Although the political and economic history of the Portuguese Empire has received increasing attention in recent years from scholars such as Boxer and Mauro, we still know very little about its institutional structure, and even less of the royal servants who staffed it. Thus M. A. Norton’s unpretentious and direct biography of Don Pedro Miguel de Almeida Portugal is a welcome contribution.

He begins by tracing Don Pedro’s early experience as an infantry captain in the War of the Spanish Succession, and then his long service to the monarchy, first as governor and captain-general of São Paulo and Minas during the critical years of 1717-1722, and later as viceroy of India from 1744 to 1751. Although some interesting pages are devoted to an economic analysis of Don Pedro’s casa, as well as to his education and culture, the author is really not successful in situating Don Pedro economically and socially among the aristocracy. Nor is the book always smooth in composition; too often the technical scaffolding shows through, making it clear that the work was written from a laboriously collected set of fichas. But let us not discourage such efforts! With more such monographs we might begin to understand a number of matters which are now obscure: the cursus honorum of imperial functionaries in the eighteenth century, the extent of noble monopoly of office, the social and economic background of these royal servants, their cliques and factions, and other related matters. All of these would make the vicissitudes of Portuguese government policy immeasurably clearer, and provide the basis for an evaluation of its success or failure as an imperial experiment. The volume contains a useful documentary appendix, a full bibliography, and footnotes.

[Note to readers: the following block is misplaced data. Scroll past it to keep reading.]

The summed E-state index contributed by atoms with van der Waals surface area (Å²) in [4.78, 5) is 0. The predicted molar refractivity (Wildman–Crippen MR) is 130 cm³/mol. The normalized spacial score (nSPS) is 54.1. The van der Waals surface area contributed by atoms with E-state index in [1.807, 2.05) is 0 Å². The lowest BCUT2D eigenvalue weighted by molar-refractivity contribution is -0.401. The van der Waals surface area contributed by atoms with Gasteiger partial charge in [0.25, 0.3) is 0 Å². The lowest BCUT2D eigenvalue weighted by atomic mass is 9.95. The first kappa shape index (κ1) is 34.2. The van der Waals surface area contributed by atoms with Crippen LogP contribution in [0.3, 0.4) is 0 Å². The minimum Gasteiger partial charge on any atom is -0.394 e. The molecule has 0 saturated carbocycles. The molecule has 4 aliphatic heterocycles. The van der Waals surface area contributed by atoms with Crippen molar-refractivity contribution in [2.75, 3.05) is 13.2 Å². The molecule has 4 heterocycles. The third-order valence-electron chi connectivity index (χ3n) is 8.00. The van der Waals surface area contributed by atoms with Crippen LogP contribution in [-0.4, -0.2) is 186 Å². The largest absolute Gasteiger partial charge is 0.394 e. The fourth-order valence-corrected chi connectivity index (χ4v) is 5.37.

On the other hand, the volume by Silva Rego, who is professor at the Instituto Superior de Ciências Sociais e Política Ultramarina, adds little that is new to our knowledge of the empire in the eighteenth century. Obviously devised to sensitize Portuguese opinion to the long tradition of overseas involvement, the volume is a (literal?) reprinting of lectures which the author gave over the Portuguese National Radio in 1966. It does provide a convenient survey of the farflung empire; and although its interpretations are neither especially subtle nor penetrating, they are nevertheless “sound” and in tune with most recent scholarship. The most disconcerting aspect of the book is the manner in which it jumps about from area to area and from continent to continent in a seemingly random fashion, thus preventing any possible understanding of the empire as a functioning economic or political whole. Was this the inevitable solution to the problem of organization?

As an outline of the main political and social events, the volume could serve as an introduction to its subject. But historians who read Portuguese are probably ready for something more advanced, and the book is not good enough to translate into English for undergraduates. It also lacks a bibliography except for occasional footnote references.